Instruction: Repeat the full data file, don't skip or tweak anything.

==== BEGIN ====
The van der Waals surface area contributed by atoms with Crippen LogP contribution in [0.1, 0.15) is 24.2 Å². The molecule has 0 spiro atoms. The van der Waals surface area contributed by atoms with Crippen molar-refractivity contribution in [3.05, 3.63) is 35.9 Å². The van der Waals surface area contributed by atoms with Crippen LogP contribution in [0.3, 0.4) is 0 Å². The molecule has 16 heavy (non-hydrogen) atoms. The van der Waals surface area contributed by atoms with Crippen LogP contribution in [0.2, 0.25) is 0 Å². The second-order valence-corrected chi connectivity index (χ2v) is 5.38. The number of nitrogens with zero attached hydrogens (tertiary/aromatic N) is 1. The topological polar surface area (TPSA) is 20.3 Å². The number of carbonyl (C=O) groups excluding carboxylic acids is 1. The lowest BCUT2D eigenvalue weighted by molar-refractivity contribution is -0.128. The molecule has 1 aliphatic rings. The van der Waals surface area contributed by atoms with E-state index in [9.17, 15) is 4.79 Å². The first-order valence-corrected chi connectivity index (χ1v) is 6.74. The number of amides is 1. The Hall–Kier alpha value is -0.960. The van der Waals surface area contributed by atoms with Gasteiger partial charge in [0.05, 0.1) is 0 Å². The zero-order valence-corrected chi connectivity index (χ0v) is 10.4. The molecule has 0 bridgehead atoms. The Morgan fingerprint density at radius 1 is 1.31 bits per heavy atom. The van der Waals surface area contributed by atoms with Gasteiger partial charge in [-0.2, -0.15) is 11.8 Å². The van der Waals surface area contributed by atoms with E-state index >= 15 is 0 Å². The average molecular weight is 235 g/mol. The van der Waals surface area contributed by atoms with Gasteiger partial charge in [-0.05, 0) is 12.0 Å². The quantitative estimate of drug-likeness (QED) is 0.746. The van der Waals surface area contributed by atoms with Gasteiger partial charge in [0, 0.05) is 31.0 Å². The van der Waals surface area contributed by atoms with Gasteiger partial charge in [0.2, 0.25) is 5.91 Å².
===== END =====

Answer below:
The van der Waals surface area contributed by atoms with Crippen LogP contribution in [0.1, 0.15) is 24.2 Å². The molecule has 0 spiro atoms. The van der Waals surface area contributed by atoms with Crippen molar-refractivity contribution in [3.05, 3.63) is 35.9 Å². The van der Waals surface area contributed by atoms with Crippen LogP contribution in [0.3, 0.4) is 0 Å². The molecule has 16 heavy (non-hydrogen) atoms. The van der Waals surface area contributed by atoms with Crippen LogP contribution in [0.2, 0.25) is 0 Å². The second-order valence-corrected chi connectivity index (χ2v) is 5.38. The number of nitrogens with zero attached hydrogens (tertiary/aromatic N) is 1. The topological polar surface area (TPSA) is 20.3 Å². The number of carbonyl (C=O) groups excluding carboxylic acids is 1. The lowest BCUT2D eigenvalue weighted by molar-refractivity contribution is -0.128. The molecule has 1 aliphatic rings. The van der Waals surface area contributed by atoms with E-state index in [9.17, 15) is 4.79 Å². The first-order valence-corrected chi connectivity index (χ1v) is 6.74. The number of amides is 1. The Hall–Kier alpha value is -0.960. The van der Waals surface area contributed by atoms with Gasteiger partial charge in [0.05, 0.1) is 0 Å². The zero-order valence-corrected chi connectivity index (χ0v) is 10.4. The molecule has 0 bridgehead atoms. The Morgan fingerprint density at radius 1 is 1.31 bits per heavy atom. The van der Waals surface area contributed by atoms with Gasteiger partial charge in [-0.2, -0.15) is 11.8 Å². The van der Waals surface area contributed by atoms with E-state index >= 15 is 0 Å². The average molecular weight is 235 g/mol. The van der Waals surface area contributed by atoms with Gasteiger partial charge in [-0.05, 0) is 12.0 Å². The quantitative estimate of drug-likeness (QED) is 0.746. The van der Waals surface area contributed by atoms with Gasteiger partial charge in [0, 0.05) is 31.0 Å². The van der Waals surface area contributed by atoms with Gasteiger partial charge in [0.2, 0.25) is 5.91 Å².